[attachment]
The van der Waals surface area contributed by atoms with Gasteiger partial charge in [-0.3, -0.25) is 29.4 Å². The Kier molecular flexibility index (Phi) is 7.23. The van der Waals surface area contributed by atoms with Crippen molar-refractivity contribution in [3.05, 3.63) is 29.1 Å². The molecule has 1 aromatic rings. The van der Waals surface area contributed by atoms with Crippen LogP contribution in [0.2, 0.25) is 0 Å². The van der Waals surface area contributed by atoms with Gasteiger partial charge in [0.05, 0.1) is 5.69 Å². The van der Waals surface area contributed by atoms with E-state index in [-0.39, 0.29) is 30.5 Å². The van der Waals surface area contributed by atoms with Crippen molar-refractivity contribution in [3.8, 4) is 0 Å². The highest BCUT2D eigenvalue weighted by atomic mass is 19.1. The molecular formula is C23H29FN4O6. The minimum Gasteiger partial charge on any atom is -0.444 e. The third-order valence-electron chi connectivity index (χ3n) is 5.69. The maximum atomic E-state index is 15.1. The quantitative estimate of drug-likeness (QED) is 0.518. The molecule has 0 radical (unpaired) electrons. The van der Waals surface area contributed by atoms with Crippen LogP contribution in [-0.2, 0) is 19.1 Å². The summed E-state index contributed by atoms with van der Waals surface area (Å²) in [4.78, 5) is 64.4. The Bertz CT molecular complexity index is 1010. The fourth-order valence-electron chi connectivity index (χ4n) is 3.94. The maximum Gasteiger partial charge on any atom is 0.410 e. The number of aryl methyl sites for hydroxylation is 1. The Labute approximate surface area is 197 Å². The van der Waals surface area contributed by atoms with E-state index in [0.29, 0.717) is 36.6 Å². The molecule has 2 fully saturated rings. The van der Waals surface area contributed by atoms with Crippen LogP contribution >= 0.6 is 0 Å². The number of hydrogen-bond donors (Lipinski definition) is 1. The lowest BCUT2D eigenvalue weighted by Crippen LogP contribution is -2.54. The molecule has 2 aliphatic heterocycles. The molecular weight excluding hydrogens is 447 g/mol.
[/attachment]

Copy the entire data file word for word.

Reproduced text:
The van der Waals surface area contributed by atoms with Gasteiger partial charge in [-0.3, -0.25) is 29.4 Å². The Kier molecular flexibility index (Phi) is 7.23. The van der Waals surface area contributed by atoms with Crippen molar-refractivity contribution in [3.05, 3.63) is 29.1 Å². The molecule has 1 aromatic rings. The van der Waals surface area contributed by atoms with Crippen LogP contribution in [0.2, 0.25) is 0 Å². The van der Waals surface area contributed by atoms with Gasteiger partial charge in [0.05, 0.1) is 5.69 Å². The van der Waals surface area contributed by atoms with E-state index in [-0.39, 0.29) is 30.5 Å². The van der Waals surface area contributed by atoms with Crippen molar-refractivity contribution in [3.8, 4) is 0 Å². The highest BCUT2D eigenvalue weighted by atomic mass is 19.1. The molecular formula is C23H29FN4O6. The minimum Gasteiger partial charge on any atom is -0.444 e. The third-order valence-electron chi connectivity index (χ3n) is 5.69. The maximum atomic E-state index is 15.1. The quantitative estimate of drug-likeness (QED) is 0.518. The molecule has 0 radical (unpaired) electrons. The van der Waals surface area contributed by atoms with Crippen LogP contribution in [-0.2, 0) is 19.1 Å². The summed E-state index contributed by atoms with van der Waals surface area (Å²) in [4.78, 5) is 64.4. The Bertz CT molecular complexity index is 1010. The fourth-order valence-electron chi connectivity index (χ4n) is 3.94. The maximum Gasteiger partial charge on any atom is 0.410 e. The number of aryl methyl sites for hydroxylation is 1. The Labute approximate surface area is 197 Å². The van der Waals surface area contributed by atoms with E-state index in [0.29, 0.717) is 36.6 Å². The molecule has 2 fully saturated rings. The van der Waals surface area contributed by atoms with Crippen LogP contribution >= 0.6 is 0 Å². The number of hydrogen-bond donors (Lipinski definition) is 1. The lowest BCUT2D eigenvalue weighted by Crippen LogP contribution is -2.54. The molecule has 2 aliphatic heterocycles. The molecular weight excluding hydrogens is 447 g/mol.